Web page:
Article

Green Criminology

Michael J. Lynch and Paul B. Stretesky

in The Oxford Handbook of Criminological Theory

Published in print November 2012 | ISBN: 9780199747238
Published online December 2012 | | DOI: http://dx.doi.org/10.1093/oxfordhb/9780199747238.013.0032

Series: Oxford Handbooks

 Green Criminology

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Green criminology addresses forms of crime that harm the environment but are often ignored in criminological research. Green crimes cause both direct and indirect forms of harm, the former of which affect the ecosystem and the latter a consequence of direct harms. Compared to criminal harms, green crimes and harms are much more widespread. Policies intended to control crime and address biases in law and law enforcement must incorporate green criminology in order to reduce environmental pollution. This article reviews the history of green criminology, including its rationale and definition. It then analyzes the variety of green victims, including direct ecological harms and indirect harms to human and non-human species. It also discusses the primary kinds of direct environmental harms such as air, land, water, mining and timber crimes, as well as the issue of green policies with respect to efforts to reduce environmental pollution and toxins.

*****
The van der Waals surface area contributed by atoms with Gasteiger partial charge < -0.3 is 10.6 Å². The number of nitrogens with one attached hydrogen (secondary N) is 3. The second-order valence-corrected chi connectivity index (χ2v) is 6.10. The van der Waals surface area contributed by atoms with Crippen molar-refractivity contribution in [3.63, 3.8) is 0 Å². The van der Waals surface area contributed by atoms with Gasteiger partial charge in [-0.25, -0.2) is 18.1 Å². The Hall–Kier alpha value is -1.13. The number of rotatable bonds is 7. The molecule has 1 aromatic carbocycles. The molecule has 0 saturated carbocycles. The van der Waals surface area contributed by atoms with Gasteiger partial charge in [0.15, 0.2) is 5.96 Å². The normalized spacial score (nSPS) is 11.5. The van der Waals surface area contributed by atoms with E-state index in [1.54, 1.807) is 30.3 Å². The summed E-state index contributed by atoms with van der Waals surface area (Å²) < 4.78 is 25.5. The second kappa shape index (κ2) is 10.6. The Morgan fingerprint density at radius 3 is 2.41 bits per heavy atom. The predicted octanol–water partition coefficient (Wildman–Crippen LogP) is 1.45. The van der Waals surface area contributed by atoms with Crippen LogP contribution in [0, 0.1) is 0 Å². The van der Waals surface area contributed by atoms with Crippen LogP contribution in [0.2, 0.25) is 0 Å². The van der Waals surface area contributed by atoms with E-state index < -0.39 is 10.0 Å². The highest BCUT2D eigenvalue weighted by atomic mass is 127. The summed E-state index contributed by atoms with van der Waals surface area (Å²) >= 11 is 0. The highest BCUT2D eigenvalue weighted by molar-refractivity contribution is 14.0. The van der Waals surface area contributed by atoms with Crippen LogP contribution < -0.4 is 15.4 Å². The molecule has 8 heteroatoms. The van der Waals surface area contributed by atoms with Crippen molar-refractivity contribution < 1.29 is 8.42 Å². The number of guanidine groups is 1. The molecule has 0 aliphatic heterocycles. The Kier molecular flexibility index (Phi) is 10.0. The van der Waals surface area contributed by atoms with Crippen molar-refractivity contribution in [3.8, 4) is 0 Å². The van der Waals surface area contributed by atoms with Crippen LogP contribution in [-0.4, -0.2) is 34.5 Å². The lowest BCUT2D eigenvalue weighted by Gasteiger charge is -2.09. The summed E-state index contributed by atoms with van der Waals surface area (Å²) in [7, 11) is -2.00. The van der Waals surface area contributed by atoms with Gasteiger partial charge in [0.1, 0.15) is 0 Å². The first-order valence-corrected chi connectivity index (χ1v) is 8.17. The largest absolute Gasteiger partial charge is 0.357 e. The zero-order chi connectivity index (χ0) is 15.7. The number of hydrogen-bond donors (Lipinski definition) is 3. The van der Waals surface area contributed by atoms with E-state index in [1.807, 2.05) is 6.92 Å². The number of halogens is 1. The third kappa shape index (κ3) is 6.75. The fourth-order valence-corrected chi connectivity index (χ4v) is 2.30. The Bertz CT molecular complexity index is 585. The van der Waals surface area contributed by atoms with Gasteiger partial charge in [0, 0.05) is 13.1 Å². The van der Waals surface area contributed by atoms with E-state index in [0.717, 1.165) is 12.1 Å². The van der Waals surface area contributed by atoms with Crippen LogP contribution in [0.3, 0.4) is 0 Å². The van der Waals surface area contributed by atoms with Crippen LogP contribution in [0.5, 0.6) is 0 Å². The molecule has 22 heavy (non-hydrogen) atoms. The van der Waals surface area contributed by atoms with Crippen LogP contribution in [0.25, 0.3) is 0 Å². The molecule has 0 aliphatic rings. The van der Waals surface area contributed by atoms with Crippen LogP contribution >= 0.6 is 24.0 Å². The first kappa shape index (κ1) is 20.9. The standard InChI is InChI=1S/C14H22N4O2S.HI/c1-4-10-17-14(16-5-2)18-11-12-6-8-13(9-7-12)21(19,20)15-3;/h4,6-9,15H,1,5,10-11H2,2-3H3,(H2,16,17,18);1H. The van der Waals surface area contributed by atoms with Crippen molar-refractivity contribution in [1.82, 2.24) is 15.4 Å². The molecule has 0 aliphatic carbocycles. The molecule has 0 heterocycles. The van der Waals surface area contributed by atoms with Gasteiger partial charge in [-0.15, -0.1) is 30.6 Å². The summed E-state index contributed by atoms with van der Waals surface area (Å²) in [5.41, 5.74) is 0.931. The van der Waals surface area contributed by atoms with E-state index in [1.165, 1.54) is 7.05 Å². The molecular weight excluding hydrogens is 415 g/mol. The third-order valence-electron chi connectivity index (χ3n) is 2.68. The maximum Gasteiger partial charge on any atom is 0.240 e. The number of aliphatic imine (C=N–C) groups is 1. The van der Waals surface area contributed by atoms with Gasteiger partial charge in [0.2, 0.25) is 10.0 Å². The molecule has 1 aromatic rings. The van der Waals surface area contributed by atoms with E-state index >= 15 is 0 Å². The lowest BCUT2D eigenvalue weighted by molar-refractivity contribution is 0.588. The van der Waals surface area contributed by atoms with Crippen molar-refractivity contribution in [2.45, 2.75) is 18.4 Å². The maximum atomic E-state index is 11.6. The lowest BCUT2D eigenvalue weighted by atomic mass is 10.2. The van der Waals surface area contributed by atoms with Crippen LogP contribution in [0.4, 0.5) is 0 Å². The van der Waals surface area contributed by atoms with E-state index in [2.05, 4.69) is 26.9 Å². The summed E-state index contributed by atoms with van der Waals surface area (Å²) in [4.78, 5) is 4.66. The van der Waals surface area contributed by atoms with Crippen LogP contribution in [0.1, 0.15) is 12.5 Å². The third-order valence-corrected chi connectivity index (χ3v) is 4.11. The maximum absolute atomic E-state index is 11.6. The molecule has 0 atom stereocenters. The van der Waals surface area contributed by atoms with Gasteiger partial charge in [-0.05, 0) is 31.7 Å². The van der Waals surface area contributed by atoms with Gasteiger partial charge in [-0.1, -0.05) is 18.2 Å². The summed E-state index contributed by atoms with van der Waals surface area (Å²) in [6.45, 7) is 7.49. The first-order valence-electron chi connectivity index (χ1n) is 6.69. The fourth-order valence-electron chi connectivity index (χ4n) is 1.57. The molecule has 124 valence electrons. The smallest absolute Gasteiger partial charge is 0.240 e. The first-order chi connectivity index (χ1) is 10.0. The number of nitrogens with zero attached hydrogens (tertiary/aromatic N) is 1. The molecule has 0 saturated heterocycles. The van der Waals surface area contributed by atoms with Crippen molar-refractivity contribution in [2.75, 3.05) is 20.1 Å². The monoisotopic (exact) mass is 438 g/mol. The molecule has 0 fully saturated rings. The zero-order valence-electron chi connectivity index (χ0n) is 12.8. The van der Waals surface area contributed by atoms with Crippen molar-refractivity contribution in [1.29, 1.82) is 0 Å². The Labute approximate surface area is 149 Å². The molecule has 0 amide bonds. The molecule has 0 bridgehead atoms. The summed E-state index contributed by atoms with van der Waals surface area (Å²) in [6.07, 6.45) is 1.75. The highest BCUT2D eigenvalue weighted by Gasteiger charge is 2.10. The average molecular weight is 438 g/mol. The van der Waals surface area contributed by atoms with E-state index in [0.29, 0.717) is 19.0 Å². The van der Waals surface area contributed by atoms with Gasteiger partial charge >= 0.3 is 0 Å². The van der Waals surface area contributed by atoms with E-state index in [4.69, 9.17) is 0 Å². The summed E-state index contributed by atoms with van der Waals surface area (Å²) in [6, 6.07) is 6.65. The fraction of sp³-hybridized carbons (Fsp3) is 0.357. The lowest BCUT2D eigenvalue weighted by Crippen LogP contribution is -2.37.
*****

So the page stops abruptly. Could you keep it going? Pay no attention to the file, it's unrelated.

Keywords: green criminology; green crimes; toxins; environmental pollution; indirect harms; direct harms; green policies

Article.  9371 words. 

Subjects: Criminology and Criminal Justice ; Theories of Crime

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